Although a continuation from the high elegance of the 50s, makeup was emphasised in the 1960s. The influence of music and pop culture created a fashion revolution, particularly in the young people of the day. The trend of winged eyeliner triumphed in this decade, only this time wings were extended. The eyelashes on the lower lash line were elongated, with pencil eyeliner being used to define this line – as it had in the 1920s. Twiggy, Mary Quant and Jane Birkin took eye makeup to new extremes in this decade, with Mary Quant’s own makeup line and her era-defining clothes transforming the fashion world.
The haute couture of the 1970s generally featured makeup looks without eyeliner, with makeup artists instead preferring metallic eyeshadows. But eyeliner dominated the faces of many girls and boys in the scenes of punk rock and union flags in the underworld of London. Vivienne Westwood’s collections championed this look, helped by musicians like Siouxsie Sioux, David Bowie and Debbie Harry. This affirmed the use of eyeliner as a fashion statement and rebellion rather than just an everyday makeup look. The androgynous use of eyeliner in this time cemented its use in music scenes even up to today (Harrison Koisser of Peace is very, very cool).
The 1980s birthed a plethora of musical and cultural styles in the UK. The trend of eyeliner transcended all these, whether that was in the thick, messy looks of the skinheads – think This is England – or in the colourful, pop art inspired makeup of Madonna or Cyndi Lauper. The use of bold eyeliner in often bright colours dominated the 80s: eyeliner and eye shadows in the colours of electric blue and hot pink were popular. The use of eyeliner on the lower lash line set the trend for grunge looks in the early 90s. Heavy uses of black pencil liner on the upper and lower lashes were smudged, making smoky lines and defining the eyes impeccably. This look was transformed in the fashion world with thin and smudged lines, adding a delicate definition to the face, but sometimes was seconded to other makeup looks like thin eyebrows, contoured cheek bones and lined lips.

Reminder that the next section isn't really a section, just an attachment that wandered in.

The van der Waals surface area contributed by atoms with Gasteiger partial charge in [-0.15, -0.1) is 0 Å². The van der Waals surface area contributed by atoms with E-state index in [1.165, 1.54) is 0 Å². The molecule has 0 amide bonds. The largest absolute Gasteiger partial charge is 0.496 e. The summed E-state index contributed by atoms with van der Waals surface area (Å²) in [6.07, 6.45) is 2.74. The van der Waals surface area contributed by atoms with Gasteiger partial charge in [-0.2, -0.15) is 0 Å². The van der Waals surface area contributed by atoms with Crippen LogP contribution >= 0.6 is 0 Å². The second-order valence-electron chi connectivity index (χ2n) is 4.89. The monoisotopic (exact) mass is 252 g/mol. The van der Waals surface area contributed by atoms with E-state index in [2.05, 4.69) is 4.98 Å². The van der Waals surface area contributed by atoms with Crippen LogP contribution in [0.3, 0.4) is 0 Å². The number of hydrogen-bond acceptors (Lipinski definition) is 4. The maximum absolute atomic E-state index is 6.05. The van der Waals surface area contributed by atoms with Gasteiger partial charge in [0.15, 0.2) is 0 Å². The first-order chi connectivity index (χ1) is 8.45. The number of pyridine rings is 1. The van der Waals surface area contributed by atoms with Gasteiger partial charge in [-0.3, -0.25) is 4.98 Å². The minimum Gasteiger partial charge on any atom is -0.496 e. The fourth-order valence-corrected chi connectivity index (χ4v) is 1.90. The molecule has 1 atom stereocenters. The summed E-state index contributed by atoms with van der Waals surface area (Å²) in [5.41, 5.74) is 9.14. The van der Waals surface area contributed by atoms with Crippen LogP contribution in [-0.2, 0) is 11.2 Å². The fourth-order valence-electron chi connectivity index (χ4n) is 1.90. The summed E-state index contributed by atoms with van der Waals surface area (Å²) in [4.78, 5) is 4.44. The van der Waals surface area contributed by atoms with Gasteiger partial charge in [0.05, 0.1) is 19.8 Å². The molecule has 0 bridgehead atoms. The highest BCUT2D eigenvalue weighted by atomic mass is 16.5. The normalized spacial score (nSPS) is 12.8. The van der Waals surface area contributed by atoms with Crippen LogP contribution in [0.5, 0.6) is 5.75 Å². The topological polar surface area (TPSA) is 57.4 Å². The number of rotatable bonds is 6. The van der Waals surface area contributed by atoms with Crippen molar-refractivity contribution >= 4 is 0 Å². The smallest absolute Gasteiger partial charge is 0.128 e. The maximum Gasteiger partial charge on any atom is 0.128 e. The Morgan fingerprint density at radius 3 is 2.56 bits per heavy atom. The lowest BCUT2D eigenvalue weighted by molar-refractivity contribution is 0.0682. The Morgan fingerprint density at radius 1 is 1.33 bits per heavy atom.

Like the late 90s, eyeliner was missing for most of the entrance into millennia; like the 70s, it was hugely popular in the underground music scenes. With indie music at a high in the years following Britpop, rock and roll redeveloped its own style as the decade continued – Harrington jackets, all Fred Perry and eyeliner joined forces and peaked in honour of the Libertines, Amy Winehouse and early Arctic Monkeys records. It wasn’t until around 2009/2010 when eyeliner was reintroduced into various runway collections after season upon season of sporadic uses of the trend.
In the present day, it’s rare to find makeup looks, figures in the media or models wearing makeup without eyeliner. With new ways to wear eyeliner dominating runway trends – smoky under eye, gold and glitter everything, fine black lines – it looks like the strong influence of eyeliner won’t be fading for a long time. Eyeliner is a statement piece of makeup, adored by many and transcendent of any specified time period. It deserves its place in your makeup collection forever.
Words by Caitlin O’Connor
Look out for our summary of the best eyeliners, out on Tuesday!